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Recovering from a broken hip

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Who will look after me during my hospital stay?

A multidisciplinary team of healthcare professionals will look after you during your hospital stay. The team includes:

Surgical orthopaedic consultant This is the senior surgeon who is responsible for your care in the days near your operation.

Medical orthogeriatric consultant This is the senior medical doctor who is also responsible for your care. They look at your medical problems and review the tablets which you need. They will continue to care for you once the surgeon is happy with the results of your operation.

Anaesthetic consultant This is the senior medical doctor who will give you an anaesthetic for your operation.

Junior doctors A team of orthopaedic doctors will work with your consultants and will see you most days.

Ward nursing staff A team of nurses who care for you on a day to day basis.

Discharge liaison nurse A nurse specialist who may work with you and your family to help ensure a safe and timely discharge from hospital.

Physiotherapists (Physios) Physiotherapists will work with you to progress your mobility until you are safe to be discharged home, or your mobility has reached a point where it has stopped improving.

Occupational therapists (OTs) Occupational therapists assess your abilities and needs with everyday tasks, such as washing, dressing or preparing a meal.

Social worker The social worker helps to advise and organise any continuing care needs you may have when you are discharged from hospital.

Dietician The dietician may assess your diet and nutritional requirements.

Other health care professional There are many other professionals who we may ask to assist with your care if you have particular a medical condition.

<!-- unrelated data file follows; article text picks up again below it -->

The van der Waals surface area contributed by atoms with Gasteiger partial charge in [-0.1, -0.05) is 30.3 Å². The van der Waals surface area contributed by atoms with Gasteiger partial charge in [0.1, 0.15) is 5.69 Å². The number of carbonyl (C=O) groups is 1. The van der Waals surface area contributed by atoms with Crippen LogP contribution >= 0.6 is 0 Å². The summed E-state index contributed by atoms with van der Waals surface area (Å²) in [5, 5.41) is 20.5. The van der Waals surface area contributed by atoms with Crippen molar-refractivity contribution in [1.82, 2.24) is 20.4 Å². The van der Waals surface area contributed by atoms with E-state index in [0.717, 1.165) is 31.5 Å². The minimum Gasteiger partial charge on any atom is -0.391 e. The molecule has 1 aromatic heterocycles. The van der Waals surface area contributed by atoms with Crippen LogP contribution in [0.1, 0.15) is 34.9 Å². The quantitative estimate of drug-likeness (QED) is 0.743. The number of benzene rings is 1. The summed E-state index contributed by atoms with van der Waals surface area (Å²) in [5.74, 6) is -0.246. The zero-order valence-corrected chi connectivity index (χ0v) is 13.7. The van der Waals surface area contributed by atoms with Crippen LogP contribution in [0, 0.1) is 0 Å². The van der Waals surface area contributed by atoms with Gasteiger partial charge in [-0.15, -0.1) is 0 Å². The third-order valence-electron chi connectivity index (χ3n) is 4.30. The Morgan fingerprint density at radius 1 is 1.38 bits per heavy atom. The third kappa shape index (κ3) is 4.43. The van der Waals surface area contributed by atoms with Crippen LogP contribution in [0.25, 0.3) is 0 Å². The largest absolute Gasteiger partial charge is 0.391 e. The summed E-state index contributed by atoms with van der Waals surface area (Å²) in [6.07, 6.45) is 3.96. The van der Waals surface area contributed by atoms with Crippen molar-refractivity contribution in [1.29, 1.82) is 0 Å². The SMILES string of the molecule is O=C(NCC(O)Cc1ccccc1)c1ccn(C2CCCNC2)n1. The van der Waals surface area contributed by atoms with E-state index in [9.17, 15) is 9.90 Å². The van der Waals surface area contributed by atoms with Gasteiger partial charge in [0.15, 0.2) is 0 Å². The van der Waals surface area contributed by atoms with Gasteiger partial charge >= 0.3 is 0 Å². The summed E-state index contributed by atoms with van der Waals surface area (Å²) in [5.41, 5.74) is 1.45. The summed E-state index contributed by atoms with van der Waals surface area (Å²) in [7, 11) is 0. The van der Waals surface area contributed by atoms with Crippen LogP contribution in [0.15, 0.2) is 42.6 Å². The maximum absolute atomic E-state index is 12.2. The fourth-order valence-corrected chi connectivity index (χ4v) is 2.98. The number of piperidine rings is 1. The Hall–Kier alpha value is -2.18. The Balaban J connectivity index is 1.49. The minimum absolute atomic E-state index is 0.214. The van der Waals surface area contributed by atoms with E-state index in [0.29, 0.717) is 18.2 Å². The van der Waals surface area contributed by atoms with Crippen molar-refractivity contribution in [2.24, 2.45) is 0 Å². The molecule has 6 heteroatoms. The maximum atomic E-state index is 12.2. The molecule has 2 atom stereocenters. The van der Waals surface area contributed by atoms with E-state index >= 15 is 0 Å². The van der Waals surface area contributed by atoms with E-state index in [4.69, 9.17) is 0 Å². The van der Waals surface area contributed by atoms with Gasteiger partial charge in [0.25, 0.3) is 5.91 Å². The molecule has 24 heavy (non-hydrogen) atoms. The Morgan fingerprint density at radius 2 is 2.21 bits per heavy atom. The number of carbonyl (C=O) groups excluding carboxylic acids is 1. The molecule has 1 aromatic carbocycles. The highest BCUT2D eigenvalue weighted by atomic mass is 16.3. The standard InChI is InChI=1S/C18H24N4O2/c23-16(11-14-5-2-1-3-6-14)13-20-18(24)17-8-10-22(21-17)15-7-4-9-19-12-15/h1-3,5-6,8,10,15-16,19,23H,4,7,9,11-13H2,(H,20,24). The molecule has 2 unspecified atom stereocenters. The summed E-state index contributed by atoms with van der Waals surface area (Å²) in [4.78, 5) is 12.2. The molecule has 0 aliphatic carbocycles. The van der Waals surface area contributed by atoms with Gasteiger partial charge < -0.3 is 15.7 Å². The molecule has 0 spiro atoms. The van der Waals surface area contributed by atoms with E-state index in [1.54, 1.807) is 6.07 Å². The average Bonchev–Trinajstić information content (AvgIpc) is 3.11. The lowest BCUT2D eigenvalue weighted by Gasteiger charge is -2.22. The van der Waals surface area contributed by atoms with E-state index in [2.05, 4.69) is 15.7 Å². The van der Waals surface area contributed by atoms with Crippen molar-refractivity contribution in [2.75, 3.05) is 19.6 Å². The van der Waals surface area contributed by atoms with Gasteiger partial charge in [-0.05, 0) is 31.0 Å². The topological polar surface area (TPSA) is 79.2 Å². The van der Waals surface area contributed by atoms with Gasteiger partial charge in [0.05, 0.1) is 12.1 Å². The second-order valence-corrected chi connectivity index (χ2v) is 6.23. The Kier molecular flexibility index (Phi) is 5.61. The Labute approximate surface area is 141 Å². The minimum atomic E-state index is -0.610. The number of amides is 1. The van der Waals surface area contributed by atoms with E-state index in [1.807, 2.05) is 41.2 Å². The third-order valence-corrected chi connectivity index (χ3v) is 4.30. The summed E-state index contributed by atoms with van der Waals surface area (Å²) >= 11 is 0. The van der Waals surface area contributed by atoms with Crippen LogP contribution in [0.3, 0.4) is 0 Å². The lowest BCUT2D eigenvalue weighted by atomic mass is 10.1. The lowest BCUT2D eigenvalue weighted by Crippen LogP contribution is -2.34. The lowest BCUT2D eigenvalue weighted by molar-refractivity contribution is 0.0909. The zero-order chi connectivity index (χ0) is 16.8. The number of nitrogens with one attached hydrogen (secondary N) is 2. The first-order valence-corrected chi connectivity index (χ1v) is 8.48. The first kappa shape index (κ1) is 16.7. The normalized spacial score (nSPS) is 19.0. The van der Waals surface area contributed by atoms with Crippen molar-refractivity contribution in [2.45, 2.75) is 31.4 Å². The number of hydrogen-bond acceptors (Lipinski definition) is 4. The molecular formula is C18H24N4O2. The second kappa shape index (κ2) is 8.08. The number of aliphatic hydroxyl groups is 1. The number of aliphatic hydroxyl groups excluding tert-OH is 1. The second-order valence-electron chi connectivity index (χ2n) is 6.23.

What is a broken hip?

    The hip joint is a ball and socket joint between your pelvis and thigh bone (femur).

    Image of Hip joint

    Hip joint

    A broken hip – sometimes called a ‘hip fracture’ or ‘fractured neck of femur’ – describes a range of fractures of the thigh bone near the hip joint.

      How will the doctors fix my hip?

      A broken hip is a common injury in later life. Having an operation to fix the hip will give you the best chance of walking again and recovering from the injury.

      More than 98% of hip fractures need surgery before patients can walk again. About 77,000 hip fractures are fixed by surgery each year in the UK. In Brighton we operate on more than 500 patients with a broken hip each year.

      Two main types of hip fracture occur. The break can be across the neck of the thigh bone or can be below the neck of the thigh bone. Each requires a different type of operation.

        What operation will I have if the break is across the neck of the thigh bone?

        There are two types of hip replacement for a break across the neck of the thigh bone – a ‘half hip replacement’ and a ‘full or total hip replacement.

        1. Hemiarthroplasty (‘half a hip replacement’) If the break occurs across the neck of the thigh bone, then the blood supply to the head of the thigh bone may be damaged, and the head will not heal. In this case, the surgeon will remove the head and replace it with a metal ball and stem which fits into the top end of the thigh bone. This operation is known as a ‘hemiarthroplasty’ or ‘half a hip replacement’.

        Image of Fractured hip

        Half a hip replacement

        2. Total hip replacement This is like a half hip but the ‘socket’ is also replaced. This operation is usually done in patients who could walk with minimal assistance outdoors before the injury and who will have a good understanding of the rehabilitation process.

        Total hip replacement

          What operation will I have if the break occurs below the neck of the thigh bone?

          Dynamic hip screw (‘DHS’) If the break has occurred lower down then the blood supply to the head of the thigh bone is not damaged. In this case, a metal screw and plate system is used to hold the edges of the bone together while they heal naturally.

          Dynamic hip screw

          Dynamic hip screw

          In all cases, the metalwork will stay in the hip forever, unless there is a specific reason to remove it.